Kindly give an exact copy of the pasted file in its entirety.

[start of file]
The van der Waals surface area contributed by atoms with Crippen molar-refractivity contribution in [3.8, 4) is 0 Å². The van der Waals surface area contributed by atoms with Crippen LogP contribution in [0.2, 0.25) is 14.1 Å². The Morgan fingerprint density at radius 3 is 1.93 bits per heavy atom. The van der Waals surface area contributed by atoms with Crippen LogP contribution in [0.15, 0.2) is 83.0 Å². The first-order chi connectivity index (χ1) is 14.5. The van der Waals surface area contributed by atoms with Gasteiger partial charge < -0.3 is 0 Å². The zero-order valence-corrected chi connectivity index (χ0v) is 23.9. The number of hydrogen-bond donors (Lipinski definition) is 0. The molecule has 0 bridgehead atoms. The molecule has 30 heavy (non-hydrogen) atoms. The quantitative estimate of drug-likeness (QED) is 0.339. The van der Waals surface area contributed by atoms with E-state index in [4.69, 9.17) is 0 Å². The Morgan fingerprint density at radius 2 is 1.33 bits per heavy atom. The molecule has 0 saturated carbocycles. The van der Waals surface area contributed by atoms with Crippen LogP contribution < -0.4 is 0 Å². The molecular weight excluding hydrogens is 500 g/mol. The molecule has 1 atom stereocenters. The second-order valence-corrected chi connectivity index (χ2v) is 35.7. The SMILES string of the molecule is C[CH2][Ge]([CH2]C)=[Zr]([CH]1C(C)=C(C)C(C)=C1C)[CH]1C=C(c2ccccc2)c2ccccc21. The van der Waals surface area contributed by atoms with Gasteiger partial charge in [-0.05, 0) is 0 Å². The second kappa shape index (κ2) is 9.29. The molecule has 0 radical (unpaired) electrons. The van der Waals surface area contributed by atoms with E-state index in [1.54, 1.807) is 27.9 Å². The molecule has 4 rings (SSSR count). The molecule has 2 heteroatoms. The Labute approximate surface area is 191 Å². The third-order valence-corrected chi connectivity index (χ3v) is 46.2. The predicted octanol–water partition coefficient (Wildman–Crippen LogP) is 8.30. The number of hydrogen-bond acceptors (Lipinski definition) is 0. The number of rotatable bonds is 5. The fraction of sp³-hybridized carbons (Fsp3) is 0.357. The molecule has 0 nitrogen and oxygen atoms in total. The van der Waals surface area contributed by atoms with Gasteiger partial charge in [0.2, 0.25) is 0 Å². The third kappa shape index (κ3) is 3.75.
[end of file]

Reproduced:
The van der Waals surface area contributed by atoms with Crippen molar-refractivity contribution in [3.8, 4) is 0 Å². The van der Waals surface area contributed by atoms with Crippen LogP contribution in [0.2, 0.25) is 14.1 Å². The Morgan fingerprint density at radius 3 is 1.93 bits per heavy atom. The van der Waals surface area contributed by atoms with Crippen LogP contribution in [0.15, 0.2) is 83.0 Å². The first-order chi connectivity index (χ1) is 14.5. The van der Waals surface area contributed by atoms with Gasteiger partial charge < -0.3 is 0 Å². The zero-order valence-corrected chi connectivity index (χ0v) is 23.9. The number of hydrogen-bond donors (Lipinski definition) is 0. The molecule has 0 bridgehead atoms. The molecule has 30 heavy (non-hydrogen) atoms. The quantitative estimate of drug-likeness (QED) is 0.339. The van der Waals surface area contributed by atoms with E-state index in [4.69, 9.17) is 0 Å². The Morgan fingerprint density at radius 2 is 1.33 bits per heavy atom. The molecule has 0 saturated carbocycles. The van der Waals surface area contributed by atoms with Crippen LogP contribution < -0.4 is 0 Å². The molecular weight excluding hydrogens is 500 g/mol. The molecule has 1 atom stereocenters. The second-order valence-corrected chi connectivity index (χ2v) is 35.7. The SMILES string of the molecule is C[CH2][Ge]([CH2]C)=[Zr]([CH]1C(C)=C(C)C(C)=C1C)[CH]1C=C(c2ccccc2)c2ccccc21. The van der Waals surface area contributed by atoms with Gasteiger partial charge in [-0.05, 0) is 0 Å². The second kappa shape index (κ2) is 9.29. The molecule has 0 radical (unpaired) electrons. The van der Waals surface area contributed by atoms with E-state index in [1.54, 1.807) is 27.9 Å². The molecule has 4 rings (SSSR count). The molecule has 2 heteroatoms. The Labute approximate surface area is 191 Å². The third-order valence-corrected chi connectivity index (χ3v) is 46.2. The predicted octanol–water partition coefficient (Wildman–Crippen LogP) is 8.30. The number of hydrogen-bond acceptors (Lipinski definition) is 0. The number of rotatable bonds is 5. The fraction of sp³-hybridized carbons (Fsp3) is 0.357. The molecule has 0 nitrogen and oxygen atoms in total. The van der Waals surface area contributed by atoms with Gasteiger partial charge in [0.2, 0.25) is 0 Å². The third kappa shape index (κ3) is 3.75.